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Manx History Degree Students Discover 11,000 Year Old Remains of an Irish Elk 8 November 2005

    A group of students studying the History degree course at the Isle of Man College discovered the antler of a giant deer (aka Irish Elk) (Megaloceros giganteus) in the cliffs near Kirk Michael on Saturday last. Although the exact age of the antler has yet to be determined, the position of the remains indicate that the Elk lived around 11,000 years ago.

    The giant deer roamed and grazed in the open tundra landscape that was widespread in northern Europe at the end of the last Ice Age, as the glaciers retreated northwards.

    The students were undertaking a field trip under the leadership of Peter Davey (Director of the Centre for Manx Studies and Reader in Archaeology at the University of Liverpool) looking at the Manx Landscape to underpin their historical studies.

    11,000 Year Old Irish Elk RemainsThe antler was from an animal similar to the skeleton on display in the Manx Museum. Such remains are found in the Isle of Man from time to time in locations suitable for their preservation.

    Dr Davey said

    “it is absolutely amazing – of all the times I’ve been out here with groups of students to demonstrate the structure of the deposits in the cliffs, most times the students only see sediments (gravels, sands, muds and peats). I just scraped the surface of the fallen cliff section, which was in a block that had recently slid down the cliff, and uncovered an orange streak which on further investigation turned out to be antler.”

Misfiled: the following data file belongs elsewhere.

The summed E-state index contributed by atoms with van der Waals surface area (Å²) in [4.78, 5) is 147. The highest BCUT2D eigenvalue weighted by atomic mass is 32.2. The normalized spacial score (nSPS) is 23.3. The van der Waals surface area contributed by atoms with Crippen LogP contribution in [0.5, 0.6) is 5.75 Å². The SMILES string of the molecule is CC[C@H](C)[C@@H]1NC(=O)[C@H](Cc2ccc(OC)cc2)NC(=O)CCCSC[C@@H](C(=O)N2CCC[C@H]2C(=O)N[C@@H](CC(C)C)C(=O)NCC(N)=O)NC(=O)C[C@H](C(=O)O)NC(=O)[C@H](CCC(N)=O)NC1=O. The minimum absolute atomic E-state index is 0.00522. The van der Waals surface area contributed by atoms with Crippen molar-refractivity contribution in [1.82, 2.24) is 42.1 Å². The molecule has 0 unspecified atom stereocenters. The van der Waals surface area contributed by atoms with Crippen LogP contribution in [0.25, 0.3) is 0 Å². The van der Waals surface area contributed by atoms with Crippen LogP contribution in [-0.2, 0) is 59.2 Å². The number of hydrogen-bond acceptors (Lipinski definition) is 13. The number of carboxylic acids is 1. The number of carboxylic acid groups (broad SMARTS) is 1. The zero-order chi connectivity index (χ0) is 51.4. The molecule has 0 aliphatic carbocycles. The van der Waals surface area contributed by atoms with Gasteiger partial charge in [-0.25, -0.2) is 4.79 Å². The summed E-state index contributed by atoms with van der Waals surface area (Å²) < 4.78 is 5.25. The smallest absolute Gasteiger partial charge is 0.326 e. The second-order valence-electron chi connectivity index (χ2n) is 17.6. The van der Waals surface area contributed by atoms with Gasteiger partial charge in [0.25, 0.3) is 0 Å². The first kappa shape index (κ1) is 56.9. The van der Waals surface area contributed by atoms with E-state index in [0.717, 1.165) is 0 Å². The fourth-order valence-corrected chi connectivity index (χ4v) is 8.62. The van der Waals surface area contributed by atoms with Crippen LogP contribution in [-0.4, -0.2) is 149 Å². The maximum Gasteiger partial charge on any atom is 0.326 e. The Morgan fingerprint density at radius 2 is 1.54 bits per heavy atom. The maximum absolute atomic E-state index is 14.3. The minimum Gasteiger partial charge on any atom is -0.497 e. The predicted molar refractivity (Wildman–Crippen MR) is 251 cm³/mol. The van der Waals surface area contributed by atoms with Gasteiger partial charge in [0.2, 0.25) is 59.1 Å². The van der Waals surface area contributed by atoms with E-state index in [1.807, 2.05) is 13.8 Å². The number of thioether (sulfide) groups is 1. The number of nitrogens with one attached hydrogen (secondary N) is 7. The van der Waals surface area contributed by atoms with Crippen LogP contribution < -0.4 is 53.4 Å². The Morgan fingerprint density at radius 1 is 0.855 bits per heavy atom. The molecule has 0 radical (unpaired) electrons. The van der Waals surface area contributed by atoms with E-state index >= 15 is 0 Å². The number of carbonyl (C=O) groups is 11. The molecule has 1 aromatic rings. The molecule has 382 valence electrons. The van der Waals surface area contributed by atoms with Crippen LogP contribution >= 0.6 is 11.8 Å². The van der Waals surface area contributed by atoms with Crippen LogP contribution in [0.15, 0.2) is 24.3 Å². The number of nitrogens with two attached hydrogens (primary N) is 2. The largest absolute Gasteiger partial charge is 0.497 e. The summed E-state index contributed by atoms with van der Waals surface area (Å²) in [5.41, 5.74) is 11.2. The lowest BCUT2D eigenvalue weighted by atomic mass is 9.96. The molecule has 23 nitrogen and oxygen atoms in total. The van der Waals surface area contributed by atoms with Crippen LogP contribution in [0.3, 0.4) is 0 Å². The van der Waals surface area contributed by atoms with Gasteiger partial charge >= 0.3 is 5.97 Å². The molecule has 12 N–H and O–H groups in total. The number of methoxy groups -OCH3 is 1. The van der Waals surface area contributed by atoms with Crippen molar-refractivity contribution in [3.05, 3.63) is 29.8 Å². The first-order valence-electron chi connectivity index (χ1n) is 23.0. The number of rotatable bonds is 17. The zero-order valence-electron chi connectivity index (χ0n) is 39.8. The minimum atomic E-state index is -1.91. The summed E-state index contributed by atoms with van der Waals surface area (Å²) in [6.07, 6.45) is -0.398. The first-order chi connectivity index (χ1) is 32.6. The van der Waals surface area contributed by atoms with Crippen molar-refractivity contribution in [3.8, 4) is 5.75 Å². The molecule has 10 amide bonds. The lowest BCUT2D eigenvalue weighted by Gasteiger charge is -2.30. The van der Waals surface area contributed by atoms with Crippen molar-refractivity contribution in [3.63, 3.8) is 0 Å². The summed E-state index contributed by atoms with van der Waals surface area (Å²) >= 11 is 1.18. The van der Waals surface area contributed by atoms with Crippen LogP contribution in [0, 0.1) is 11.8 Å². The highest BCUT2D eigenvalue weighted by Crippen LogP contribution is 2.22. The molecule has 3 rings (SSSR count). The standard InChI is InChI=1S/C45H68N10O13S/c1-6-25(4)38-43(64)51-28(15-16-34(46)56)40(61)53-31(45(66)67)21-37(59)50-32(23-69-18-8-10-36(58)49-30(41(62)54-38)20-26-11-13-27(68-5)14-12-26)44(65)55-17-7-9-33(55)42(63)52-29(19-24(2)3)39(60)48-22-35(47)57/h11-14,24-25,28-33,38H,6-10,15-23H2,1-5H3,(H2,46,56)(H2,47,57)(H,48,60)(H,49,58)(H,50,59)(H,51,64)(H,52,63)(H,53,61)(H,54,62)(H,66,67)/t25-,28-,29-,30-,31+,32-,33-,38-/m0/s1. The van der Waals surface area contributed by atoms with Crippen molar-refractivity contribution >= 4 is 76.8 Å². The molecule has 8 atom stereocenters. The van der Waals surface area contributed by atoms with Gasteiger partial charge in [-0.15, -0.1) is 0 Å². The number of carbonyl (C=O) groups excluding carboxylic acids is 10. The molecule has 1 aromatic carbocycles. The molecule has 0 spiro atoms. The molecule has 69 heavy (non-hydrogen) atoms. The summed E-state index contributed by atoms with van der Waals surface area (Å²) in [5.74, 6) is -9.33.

As there was a possibility of immanent collapse of the block which would have crushed the antler, Dr Davey arranged for a team to remove it on Sunday 30th October. The antler is now being cleaned, examined and re-constructed by Dr Philippa Tomlinson of the Centre for Manx Studies who is a specialist in fossil and archaeological bone and plant remains. A recent study of the dating of the extinction of Giant Deer in western Europe, carried out by a team based at the British Museum and John Moores University in Liverpool, has dated some of the Manx specimens in the Museum, but Dr Silvia Gonzalez, at John Moores, is already keen to date this particular specimen as it may provide us with the latest date for giant deer on the island so far, because of its stratigraphic position in the kettle hole.

    It is thought by environmental historians that the landscape of the IOM remained suitable for the giant deer for several hundred years later than surrounding islands because of the possible slower rate of colonisation by forest after the ice age, before it finally became extinct.

    The antler, unfortunately dubbed ‘Erica the Elk’ by the students (as Megaloceros giganteus was a species of deer not elk!), will be presented to the Manx Museum in due course and a report is being prepared.

    For further information on the antlers contact the Centre for Manx Studies (673074) or for further information about the degree course contact Dr. Ian Killip at the Isle of Man College (648227 or via email: ian.killip@iomcollege.ac.im).

    Photo of group examining the antlers after recovery from the cliff. From left to right (students unless stated otherwise) Paul Quayle, Carole Coole, Carol Hayes, Cherie Collier, Peter Davey (Director of the Centre for Manx Studies), Peter Bond and Stephen Harrison (Director of Manx National Heritage) .

    8th November 2005

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